Interim APD chief addresses officer sick calls, charges in Rayshard Brooks's death

The Atlanta Police Department's new interim chief spoke for the first time Saturday night to address recent reports of officer sick-outs and department expectations going forward.

At a press conference, Interim Chief Rodney Bryant said that it was "factual" that since the Fulton County District Attorney filed charges in the death of Rayshard Brooks the department had seen "higher than average" number of officers calling in sick.

Although Bryant didn't give exact numbers on how many officers are calling out, he did say many of them are anxious about the current climate of law enforcement.


 "The explanation for calling out sick vary and include officers questioning their training, officers being challenged and attacked, and unease about officers seeing their colleagues criminally charged so quickly," he said.

Bryant also spoke about the tangible steps the APD is taking to make improvements, including reviewing training on de-escalation and peer intervention.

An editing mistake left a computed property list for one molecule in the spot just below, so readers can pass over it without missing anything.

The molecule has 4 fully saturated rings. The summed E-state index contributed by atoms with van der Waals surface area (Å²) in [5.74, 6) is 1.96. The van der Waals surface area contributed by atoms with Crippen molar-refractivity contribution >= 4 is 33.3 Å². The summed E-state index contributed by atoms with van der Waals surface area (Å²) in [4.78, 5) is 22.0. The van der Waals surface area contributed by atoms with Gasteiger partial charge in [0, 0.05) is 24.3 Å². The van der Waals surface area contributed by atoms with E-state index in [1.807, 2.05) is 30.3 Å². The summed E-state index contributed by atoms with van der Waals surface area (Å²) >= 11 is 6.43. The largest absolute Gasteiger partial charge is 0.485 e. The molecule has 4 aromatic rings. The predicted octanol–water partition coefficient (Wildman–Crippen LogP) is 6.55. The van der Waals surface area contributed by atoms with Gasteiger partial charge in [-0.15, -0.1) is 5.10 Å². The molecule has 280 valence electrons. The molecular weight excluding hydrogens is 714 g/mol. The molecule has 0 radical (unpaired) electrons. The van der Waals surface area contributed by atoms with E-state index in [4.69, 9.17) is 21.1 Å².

"The Atlanta Police Department has not given up on the citizens and the city that we love and we ask that you not give up on us," he said.

SEE MORE: Atlanta police call outs 'higher than usual' after charges filed in death of Rayshard Brooks

The new head of Atlanta law enforcement was also quick to defend his department and officers when it comes to discipline.

"We are not a department known for flagrant abuse, hate, or injustice," Bryant said. "We encourage due process for those we encounter as well as ourselves."

When asked about District Attorney Paul Howard's decision to charge former APD officer Garrett Rolfe, Bryant says he found out about the charges right before it happened.

MORE: Officer morale drops, sick calls increase following charges in Rayshard Brooks shooting

"That's why we call the GBI in to investigate this and follow their lead. So I was surprised that the DA would get to that conclusion that fast," he said.

He said many officers were concerned about the quickness of the charges.

At a press conference earlier this week, Howard said that Brooks was not a deadly threat and that Rolfe kicked the wounded black man and offered no medical treatment for over two minutes as he lay dying on the ground.

Bryant replaces Atlanta Police Chief Erika Shields, who resigned less than 24 hours after Brooks died.